1. Award Your Employees For Their Hard Work

This is a trophy generation. Embrace it because it works. One of the most important ways that you can make your employees feel appreciated is by giving them awards. Whether it’s for their years of service or to mark an important occasion or to acknowledge their commitment to the organization, an award is something that will help them realize that you see their contributions as meaningful.

It could be as simple as giving them a “high-five” to acknowledge that you value what they’ve accomplished.

2. Take Time To Boost Employee Morale

It requires effort, I know, but high morale has proven to lead to higher productivity which adds to the bottom line. Even if there was no financial incentive, having happy employees just makes work so much more enjoyable. There are many different ways to boost morale so find the method that has the most meaning to you and your team. Circling back to my earlier comment, if an employee might have 20 different jobs, it’s worthwhile to create a work environment that doesn’t make them want to leave YOUR job. Be creative…they will appreciate the effort and the result.

3. Listen To Your Employee’s Concerns

If you want your team members to feel like their contributions are valued and matter, then you have to listen to their concerns about their work environment. This means that if someone feels like they are overloaded then you should take it seriously and see what you can do. If someone feels under-appreciated, then it is important to understand why they feel that way and do what you can to change the way they feel.

It’s critical that you communicate with your team as often as necessary so that they feel comfortable coming to management when and if an issue arises. If they feel like they will be heard, they are much more likely to bring it to your attention before it escalates which contributes to a much more efficient work space.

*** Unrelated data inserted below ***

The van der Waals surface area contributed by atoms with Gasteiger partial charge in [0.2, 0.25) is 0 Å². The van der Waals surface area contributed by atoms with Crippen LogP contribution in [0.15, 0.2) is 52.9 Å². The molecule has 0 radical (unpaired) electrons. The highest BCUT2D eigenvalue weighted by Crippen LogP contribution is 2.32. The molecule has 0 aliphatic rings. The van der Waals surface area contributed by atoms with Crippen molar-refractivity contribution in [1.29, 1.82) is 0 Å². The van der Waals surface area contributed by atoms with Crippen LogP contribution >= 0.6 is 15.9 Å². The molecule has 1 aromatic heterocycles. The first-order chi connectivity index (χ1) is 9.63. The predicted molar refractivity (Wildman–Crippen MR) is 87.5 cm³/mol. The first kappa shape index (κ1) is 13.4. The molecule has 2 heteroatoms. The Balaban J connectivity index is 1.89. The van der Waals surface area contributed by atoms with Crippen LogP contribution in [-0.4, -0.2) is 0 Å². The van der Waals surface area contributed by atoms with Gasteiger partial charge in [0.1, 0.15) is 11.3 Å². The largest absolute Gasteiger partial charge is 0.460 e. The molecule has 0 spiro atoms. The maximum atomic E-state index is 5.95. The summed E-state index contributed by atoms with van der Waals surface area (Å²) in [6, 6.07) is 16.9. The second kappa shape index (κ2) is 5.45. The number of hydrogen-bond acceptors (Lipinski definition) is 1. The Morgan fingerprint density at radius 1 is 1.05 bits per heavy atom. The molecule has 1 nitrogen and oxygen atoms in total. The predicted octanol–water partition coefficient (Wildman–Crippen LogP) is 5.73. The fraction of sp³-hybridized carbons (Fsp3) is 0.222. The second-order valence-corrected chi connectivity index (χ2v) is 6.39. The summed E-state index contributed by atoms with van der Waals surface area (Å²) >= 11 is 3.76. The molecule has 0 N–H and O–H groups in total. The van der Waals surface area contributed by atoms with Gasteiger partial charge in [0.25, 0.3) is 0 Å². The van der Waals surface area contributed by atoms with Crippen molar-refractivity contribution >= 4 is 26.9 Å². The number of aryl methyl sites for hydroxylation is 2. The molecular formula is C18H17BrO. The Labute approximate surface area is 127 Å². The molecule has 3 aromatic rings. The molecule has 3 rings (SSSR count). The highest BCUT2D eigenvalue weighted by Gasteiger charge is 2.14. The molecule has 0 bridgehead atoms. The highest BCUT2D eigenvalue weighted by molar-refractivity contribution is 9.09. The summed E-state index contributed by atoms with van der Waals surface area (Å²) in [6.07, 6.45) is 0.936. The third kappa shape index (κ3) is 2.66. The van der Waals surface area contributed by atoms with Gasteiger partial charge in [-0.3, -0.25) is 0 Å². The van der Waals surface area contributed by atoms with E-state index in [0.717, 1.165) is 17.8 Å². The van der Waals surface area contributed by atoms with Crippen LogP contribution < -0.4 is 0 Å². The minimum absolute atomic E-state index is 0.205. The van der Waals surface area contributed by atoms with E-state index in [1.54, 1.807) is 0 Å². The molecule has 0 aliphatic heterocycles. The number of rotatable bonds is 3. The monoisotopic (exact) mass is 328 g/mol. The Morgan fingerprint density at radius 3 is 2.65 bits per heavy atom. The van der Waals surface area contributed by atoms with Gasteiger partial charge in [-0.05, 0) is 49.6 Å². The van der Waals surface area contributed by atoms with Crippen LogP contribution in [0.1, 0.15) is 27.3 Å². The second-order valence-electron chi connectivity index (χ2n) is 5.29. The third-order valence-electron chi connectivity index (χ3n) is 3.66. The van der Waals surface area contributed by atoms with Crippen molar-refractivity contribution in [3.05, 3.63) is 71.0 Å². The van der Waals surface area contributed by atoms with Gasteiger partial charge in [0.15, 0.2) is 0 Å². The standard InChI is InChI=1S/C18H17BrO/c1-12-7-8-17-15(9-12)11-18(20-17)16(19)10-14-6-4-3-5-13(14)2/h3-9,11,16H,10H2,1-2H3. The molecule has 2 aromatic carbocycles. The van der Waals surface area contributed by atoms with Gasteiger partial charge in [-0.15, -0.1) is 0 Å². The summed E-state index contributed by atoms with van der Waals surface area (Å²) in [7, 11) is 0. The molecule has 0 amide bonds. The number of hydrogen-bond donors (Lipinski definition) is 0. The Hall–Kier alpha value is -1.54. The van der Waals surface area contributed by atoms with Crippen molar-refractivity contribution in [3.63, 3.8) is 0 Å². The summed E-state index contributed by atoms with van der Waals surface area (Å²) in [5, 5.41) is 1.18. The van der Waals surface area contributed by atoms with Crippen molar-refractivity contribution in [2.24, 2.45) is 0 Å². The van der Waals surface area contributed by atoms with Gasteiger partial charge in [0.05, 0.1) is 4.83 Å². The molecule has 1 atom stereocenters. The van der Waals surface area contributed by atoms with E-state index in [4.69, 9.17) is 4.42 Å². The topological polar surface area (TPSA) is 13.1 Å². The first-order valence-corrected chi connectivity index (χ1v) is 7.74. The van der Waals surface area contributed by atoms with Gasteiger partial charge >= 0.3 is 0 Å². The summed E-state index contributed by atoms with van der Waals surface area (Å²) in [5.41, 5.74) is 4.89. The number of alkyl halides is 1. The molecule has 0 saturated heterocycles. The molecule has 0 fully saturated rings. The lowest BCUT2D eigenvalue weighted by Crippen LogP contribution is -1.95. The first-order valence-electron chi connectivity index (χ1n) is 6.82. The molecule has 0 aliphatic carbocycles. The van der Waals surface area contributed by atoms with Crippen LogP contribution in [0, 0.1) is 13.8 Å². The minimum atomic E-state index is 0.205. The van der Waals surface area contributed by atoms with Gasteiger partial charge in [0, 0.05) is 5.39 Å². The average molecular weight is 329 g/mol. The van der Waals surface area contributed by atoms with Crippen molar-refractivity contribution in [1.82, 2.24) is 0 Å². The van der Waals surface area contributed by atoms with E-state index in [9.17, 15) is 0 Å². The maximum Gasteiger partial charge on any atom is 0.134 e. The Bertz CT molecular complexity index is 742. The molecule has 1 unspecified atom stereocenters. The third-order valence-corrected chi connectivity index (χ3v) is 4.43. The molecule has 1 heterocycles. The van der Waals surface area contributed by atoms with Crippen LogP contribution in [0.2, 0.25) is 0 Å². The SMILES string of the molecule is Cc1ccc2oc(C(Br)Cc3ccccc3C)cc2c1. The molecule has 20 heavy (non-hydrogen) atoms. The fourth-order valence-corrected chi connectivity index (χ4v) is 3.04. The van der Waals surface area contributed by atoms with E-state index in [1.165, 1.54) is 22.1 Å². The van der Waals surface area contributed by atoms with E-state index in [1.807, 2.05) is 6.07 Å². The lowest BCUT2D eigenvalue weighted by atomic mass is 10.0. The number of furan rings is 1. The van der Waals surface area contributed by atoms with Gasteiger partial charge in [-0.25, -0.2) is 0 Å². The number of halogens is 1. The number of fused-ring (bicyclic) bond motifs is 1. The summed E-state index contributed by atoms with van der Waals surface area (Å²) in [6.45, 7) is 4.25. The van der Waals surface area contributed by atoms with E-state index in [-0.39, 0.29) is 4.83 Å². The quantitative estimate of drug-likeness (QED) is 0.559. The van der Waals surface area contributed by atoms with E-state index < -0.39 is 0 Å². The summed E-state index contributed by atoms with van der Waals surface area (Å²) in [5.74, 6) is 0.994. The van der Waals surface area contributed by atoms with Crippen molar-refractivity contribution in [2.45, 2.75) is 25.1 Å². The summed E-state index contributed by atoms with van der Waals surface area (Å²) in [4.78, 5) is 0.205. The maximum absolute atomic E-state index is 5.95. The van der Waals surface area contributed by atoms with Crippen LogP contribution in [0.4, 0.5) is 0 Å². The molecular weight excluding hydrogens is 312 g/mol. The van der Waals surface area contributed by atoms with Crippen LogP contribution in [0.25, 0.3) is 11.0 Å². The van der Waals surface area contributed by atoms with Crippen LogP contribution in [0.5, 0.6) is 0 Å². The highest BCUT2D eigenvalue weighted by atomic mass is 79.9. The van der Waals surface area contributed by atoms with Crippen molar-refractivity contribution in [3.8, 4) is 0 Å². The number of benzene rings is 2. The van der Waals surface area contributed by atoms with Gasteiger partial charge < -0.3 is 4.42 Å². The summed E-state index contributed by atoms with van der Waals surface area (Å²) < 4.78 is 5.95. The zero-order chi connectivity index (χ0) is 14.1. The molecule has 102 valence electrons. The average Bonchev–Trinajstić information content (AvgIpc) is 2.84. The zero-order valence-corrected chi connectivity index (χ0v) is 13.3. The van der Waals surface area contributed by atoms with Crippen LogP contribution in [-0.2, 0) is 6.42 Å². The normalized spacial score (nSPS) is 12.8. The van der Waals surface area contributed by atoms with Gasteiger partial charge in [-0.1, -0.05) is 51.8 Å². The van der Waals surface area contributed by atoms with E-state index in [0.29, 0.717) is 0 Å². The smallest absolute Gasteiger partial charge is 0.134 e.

4. Have A Safe Work Environment

Sexual harassment is in the news a lot and should be taken very seriously, but sexual harassment is not the only type of harassment in the workplace. Taking all complaints of harassment seriously and taking action is extremely important if you want to gain employee trust and show them that you really do value what they do.

It is common, especially in a small business environment, to brush aside complaints about harassment, especially if the harassment could be viewed as workers letting off steam. You should not give in to the temptation to try to brush it aside or sweep it under the rug because it shows that you really don’t care or that you favor one employee or group over another. An important thing to consider: you may have legal obligations to follow through and if you don’t, you could be opening up yourself to legal action.

By 2025, millennials will make up about 75% of the global workforce. These employees of today and of the future want a compelling work environment that provides a great experience. These individuals are talented, tech-savvy and have high work-life expectations. They want to know that they’ll be positioned for success. An organization that ignores the realities of today’s work force expectations does so at its’ own peril.

Those employees that do not feel that your organization (and YOU as the boss ) have their best interests in mind will explore other options. Even the hardest working employees will start to look for new jobs quickly if their current employer doesn’t deliver the experiences that they are looking for. Richard Branson, founder of the Virgin Group which controls more than 400 companies said it best: “Take care of your employees and they will take care of your business. It’s as simple as that.”

Categories: Team